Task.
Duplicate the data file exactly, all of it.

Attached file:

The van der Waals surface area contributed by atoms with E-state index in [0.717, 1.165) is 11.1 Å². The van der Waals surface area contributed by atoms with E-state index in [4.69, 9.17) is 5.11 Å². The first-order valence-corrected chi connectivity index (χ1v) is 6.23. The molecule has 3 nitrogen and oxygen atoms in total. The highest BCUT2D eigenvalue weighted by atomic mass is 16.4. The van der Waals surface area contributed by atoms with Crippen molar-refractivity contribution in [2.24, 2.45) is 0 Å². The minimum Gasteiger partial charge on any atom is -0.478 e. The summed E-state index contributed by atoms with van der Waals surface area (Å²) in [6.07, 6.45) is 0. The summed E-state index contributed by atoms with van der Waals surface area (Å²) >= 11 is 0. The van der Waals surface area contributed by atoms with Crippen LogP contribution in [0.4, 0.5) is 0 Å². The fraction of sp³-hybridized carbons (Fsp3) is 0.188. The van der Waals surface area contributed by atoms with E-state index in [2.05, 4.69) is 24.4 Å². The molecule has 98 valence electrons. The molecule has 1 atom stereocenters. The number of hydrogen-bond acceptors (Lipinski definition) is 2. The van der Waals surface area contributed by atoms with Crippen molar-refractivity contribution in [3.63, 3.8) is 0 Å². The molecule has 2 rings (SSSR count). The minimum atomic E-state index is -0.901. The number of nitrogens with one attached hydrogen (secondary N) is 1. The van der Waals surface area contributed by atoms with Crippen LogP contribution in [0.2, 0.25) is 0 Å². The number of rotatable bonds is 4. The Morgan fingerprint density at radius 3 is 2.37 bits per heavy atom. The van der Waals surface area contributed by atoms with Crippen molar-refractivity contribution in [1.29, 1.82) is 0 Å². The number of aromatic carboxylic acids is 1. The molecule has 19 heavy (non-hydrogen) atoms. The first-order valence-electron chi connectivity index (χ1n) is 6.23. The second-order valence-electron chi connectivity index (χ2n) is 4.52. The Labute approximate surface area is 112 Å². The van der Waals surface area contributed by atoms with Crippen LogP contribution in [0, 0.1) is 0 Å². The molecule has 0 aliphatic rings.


The van der Waals surface area contributed by atoms with E-state index in [0.717, 1.165) is 11.1 Å². The van der Waals surface area contributed by atoms with E-state index in [4.69, 9.17) is 5.11 Å². The first-order valence-corrected chi connectivity index (χ1v) is 6.23. The molecule has 3 nitrogen and oxygen atoms in total. The highest BCUT2D eigenvalue weighted by atomic mass is 16.4. The van der Waals surface area contributed by atoms with Crippen molar-refractivity contribution in [2.24, 2.45) is 0 Å². The minimum Gasteiger partial charge on any atom is -0.478 e. The summed E-state index contributed by atoms with van der Waals surface area (Å²) in [6.07, 6.45) is 0. The summed E-state index contributed by atoms with van der Waals surface area (Å²) >= 11 is 0. The van der Waals surface area contributed by atoms with Crippen LogP contribution in [0.4, 0.5) is 0 Å². The fraction of sp³-hybridized carbons (Fsp3) is 0.188. The van der Waals surface area contributed by atoms with E-state index in [2.05, 4.69) is 24.4 Å². The molecule has 98 valence electrons. The molecule has 1 atom stereocenters. The number of hydrogen-bond acceptors (Lipinski definition) is 2. The van der Waals surface area contributed by atoms with Crippen molar-refractivity contribution in [3.63, 3.8) is 0 Å². The molecule has 2 rings (SSSR count). The minimum atomic E-state index is -0.901. The number of nitrogens with one attached hydrogen (secondary N) is 1. The van der Waals surface area contributed by atoms with Crippen LogP contribution in [0.2, 0.25) is 0 Å². The number of rotatable bonds is 4. The Morgan fingerprint density at radius 3 is 2.37 bits per heavy atom. The van der Waals surface area contributed by atoms with Crippen molar-refractivity contribution in [1.29, 1.82) is 0 Å². The number of aromatic carboxylic acids is 1. The molecule has 19 heavy (non-hydrogen) atoms. The first-order valence-electron chi connectivity index (χ1n) is 6.23. The second-order valence-electron chi connectivity index (χ2n) is 4.52. The Labute approximate surface area is 112 Å². The van der Waals surface area contributed by atoms with Crippen LogP contribution in [0, 0.1) is 0 Å². The molecule has 0 aliphatic rings.